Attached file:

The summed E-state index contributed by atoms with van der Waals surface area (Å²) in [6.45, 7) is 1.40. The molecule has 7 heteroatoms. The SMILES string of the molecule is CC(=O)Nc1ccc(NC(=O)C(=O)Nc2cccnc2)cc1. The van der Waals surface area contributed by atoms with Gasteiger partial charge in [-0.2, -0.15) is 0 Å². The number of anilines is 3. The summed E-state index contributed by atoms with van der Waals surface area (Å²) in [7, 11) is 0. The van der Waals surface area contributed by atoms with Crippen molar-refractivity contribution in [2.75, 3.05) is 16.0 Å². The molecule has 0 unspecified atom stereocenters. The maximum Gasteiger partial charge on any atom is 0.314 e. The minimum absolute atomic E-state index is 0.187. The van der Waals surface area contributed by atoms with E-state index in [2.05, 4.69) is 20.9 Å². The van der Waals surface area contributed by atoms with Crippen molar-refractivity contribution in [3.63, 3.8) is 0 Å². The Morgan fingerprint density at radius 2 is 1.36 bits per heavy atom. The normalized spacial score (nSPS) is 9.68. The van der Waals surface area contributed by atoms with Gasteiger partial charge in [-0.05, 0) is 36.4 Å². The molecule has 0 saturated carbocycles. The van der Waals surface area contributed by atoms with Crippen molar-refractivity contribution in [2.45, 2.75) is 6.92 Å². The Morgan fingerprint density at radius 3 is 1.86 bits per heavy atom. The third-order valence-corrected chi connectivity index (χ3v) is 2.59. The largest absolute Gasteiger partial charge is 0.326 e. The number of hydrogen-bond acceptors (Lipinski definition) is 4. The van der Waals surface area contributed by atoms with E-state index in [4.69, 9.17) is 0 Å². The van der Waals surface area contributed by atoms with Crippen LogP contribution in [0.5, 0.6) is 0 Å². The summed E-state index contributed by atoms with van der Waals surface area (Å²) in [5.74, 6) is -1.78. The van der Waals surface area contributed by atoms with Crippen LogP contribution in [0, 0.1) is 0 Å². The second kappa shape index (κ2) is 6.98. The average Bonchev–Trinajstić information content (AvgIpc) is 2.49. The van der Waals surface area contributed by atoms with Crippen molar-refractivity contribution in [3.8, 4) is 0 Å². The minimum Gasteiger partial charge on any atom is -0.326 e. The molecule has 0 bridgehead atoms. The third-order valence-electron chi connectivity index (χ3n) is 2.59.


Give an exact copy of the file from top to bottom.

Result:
The summed E-state index contributed by atoms with van der Waals surface area (Å²) in [6.45, 7) is 1.40. The molecule has 7 heteroatoms. The SMILES string of the molecule is CC(=O)Nc1ccc(NC(=O)C(=O)Nc2cccnc2)cc1. The van der Waals surface area contributed by atoms with Gasteiger partial charge in [-0.2, -0.15) is 0 Å². The number of anilines is 3. The summed E-state index contributed by atoms with van der Waals surface area (Å²) in [7, 11) is 0. The van der Waals surface area contributed by atoms with Crippen molar-refractivity contribution in [2.75, 3.05) is 16.0 Å². The molecule has 0 unspecified atom stereocenters. The maximum Gasteiger partial charge on any atom is 0.314 e. The minimum absolute atomic E-state index is 0.187. The van der Waals surface area contributed by atoms with E-state index in [2.05, 4.69) is 20.9 Å². The van der Waals surface area contributed by atoms with Crippen molar-refractivity contribution in [3.63, 3.8) is 0 Å². The Morgan fingerprint density at radius 2 is 1.36 bits per heavy atom. The normalized spacial score (nSPS) is 9.68. The van der Waals surface area contributed by atoms with Gasteiger partial charge in [-0.05, 0) is 36.4 Å². The molecule has 0 saturated carbocycles. The van der Waals surface area contributed by atoms with Crippen molar-refractivity contribution in [2.45, 2.75) is 6.92 Å². The Morgan fingerprint density at radius 3 is 1.86 bits per heavy atom. The third-order valence-corrected chi connectivity index (χ3v) is 2.59. The largest absolute Gasteiger partial charge is 0.326 e. The number of hydrogen-bond acceptors (Lipinski definition) is 4. The van der Waals surface area contributed by atoms with E-state index in [4.69, 9.17) is 0 Å². The van der Waals surface area contributed by atoms with Crippen LogP contribution in [0.5, 0.6) is 0 Å². The summed E-state index contributed by atoms with van der Waals surface area (Å²) in [5.74, 6) is -1.78. The van der Waals surface area contributed by atoms with Crippen LogP contribution in [0, 0.1) is 0 Å². The second kappa shape index (κ2) is 6.98. The average Bonchev–Trinajstić information content (AvgIpc) is 2.49. The van der Waals surface area contributed by atoms with Crippen molar-refractivity contribution in [3.8, 4) is 0 Å². The minimum Gasteiger partial charge on any atom is -0.326 e. The molecule has 0 bridgehead atoms. The third-order valence-electron chi connectivity index (χ3n) is 2.59.